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I used to live in the only landlocked country in South America.

 

I thought Bolivia was also landlocked?

 

I thought there was quite a bit of lead in there.

 

http://wasteage.com/mag/waste_leadacid_batteries_3/

The amount of lead in a car battery is 21.4 lbs.

 

Sounds about right to me. Maybe the ones on smaller cars are a bit less; I don't know. It's been a while since I actually picked one up, but they are heavy, and presumably most of that weight is lead rather than the plastic casing, the terminals, or the electrolyte.

 

I don't see why they shouldn't be worthwhile to have a go at. The best kind to use would be the kind with the caps that you have to refill every so often (do they even sell those anymore?) And since they're heavy, pouring it out would not be the best approach (ever try to hold something that heavy in one place for the time it would take?) What I'd do, if I were going to do it (so far I haven't, so keep that in mind) is to first add [ce]NaHCO3[/ce] slowly (i.e. not so fast that the stuff foams too much out of the battery, and I'd remove all caps before doing this) until it's neutralized, then empty the battery by inverting it over a basin to catch the waste. It is likely to contain lead; dispose of it accordingly. That might take a while, but the most difficult part of the operation might well be breaking open the case; those things are solidly made (with good reason).

 

(horrible thread drift) I saw the Jim Rose Circus in Winnipeg, in 1997 or thereabouts, and one of Mr. Lifto's routines involved attaching the terminals of a car battery by chains to separate piercings in his tongue and standing up, lifting the battery off the ground.

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Yup, if you've ever had to change out & put in a new car battery in the cold Minnesota Winters, you'd find they're pretty darn heavy. They feel like about as heavy as a 40 pound bag of water softener salt (but they're so darn SMALL it wouldn't seem so heavy at a glance).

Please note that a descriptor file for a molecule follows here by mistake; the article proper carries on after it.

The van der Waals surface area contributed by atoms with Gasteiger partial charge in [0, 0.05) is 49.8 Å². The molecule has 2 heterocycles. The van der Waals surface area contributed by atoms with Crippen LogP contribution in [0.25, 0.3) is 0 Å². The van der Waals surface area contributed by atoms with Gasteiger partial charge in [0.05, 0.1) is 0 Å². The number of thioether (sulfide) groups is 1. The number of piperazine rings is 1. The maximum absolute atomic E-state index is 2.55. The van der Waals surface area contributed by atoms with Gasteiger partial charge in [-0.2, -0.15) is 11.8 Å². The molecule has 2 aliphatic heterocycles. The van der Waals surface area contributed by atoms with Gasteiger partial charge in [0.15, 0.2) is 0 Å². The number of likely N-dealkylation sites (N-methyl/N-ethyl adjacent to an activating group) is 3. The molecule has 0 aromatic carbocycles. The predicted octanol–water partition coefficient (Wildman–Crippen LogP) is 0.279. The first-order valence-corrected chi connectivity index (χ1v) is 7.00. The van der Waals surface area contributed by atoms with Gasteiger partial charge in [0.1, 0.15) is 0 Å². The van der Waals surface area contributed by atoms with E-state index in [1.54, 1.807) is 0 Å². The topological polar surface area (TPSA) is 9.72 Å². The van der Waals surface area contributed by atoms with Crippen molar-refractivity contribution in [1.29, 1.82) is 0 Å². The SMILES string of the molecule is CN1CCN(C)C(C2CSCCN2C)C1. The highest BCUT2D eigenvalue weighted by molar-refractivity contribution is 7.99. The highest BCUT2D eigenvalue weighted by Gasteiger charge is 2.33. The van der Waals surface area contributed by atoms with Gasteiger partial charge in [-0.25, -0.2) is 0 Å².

In the cold winters the electrolyte solution tends to freeze and it reduces the battery's ability to power & start the cars...

 

I was thinking of draining the electrolyte, funneling it into a waste bottle, running a titration to perfectly neutralize the solution, and filter it to remove any metal/lead from the solution, and then dispose of it.

 

Once I clean & neutralize any acid that might still be on the plastic & lead, then I can recycle the plastic, and smelt the lead into something useful (for my purposes).

 

That link you included is great... Plenty of good information & statistics.

 

One would have to be very careful doing this as Sulfuric acid is nothing to be careless with... I'm not even sure if I'm going to attempt this yet.

 

I should also research any legalities concerned with it. Any EPA regulations or something of the sort, etc... The electrolyte, once neutralized, will probably be brought to a local waste disposal place just incase. I don't know if I can ensure I'll get all the lead particles out of the liquid waste, and don't want that going down the sewer or something.

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I should also research any legalities concerned with it. Any EPA regulations or something of the sort, etc... The electrolyte, once neutralized, will probably be brought to a local waste disposal place just incase. I don't know if I can ensure I'll get all the lead particles out of the liquid waste, and don't want that going down the sewer or something.

Absolutely. Probably the best approach would be to evaporate the water and bring the waste in as a solid. Perhaps you could even dump the solid in a half-empty paint can and take it to your local HHW depot.

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car batts are harder to take appart than you think, but a band saw helps no end ;)

don`t forget there`s plenty lead to be had in the terminals and Under the top of the batt connecting to the terminals, the plates themselves hold the least lead.

it`s a shitty job and unless you plan on doing 100`s at a time (a days work with 2 of you) it`s not really worth the effort.

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filtering through really packed glass wool can get some of the particles out, but as YT said, the job is really going to be a mess, most of the lead has reacted if its a old battery and its just a messy job all in all, if you have the time go for it, but don't expect the best yields.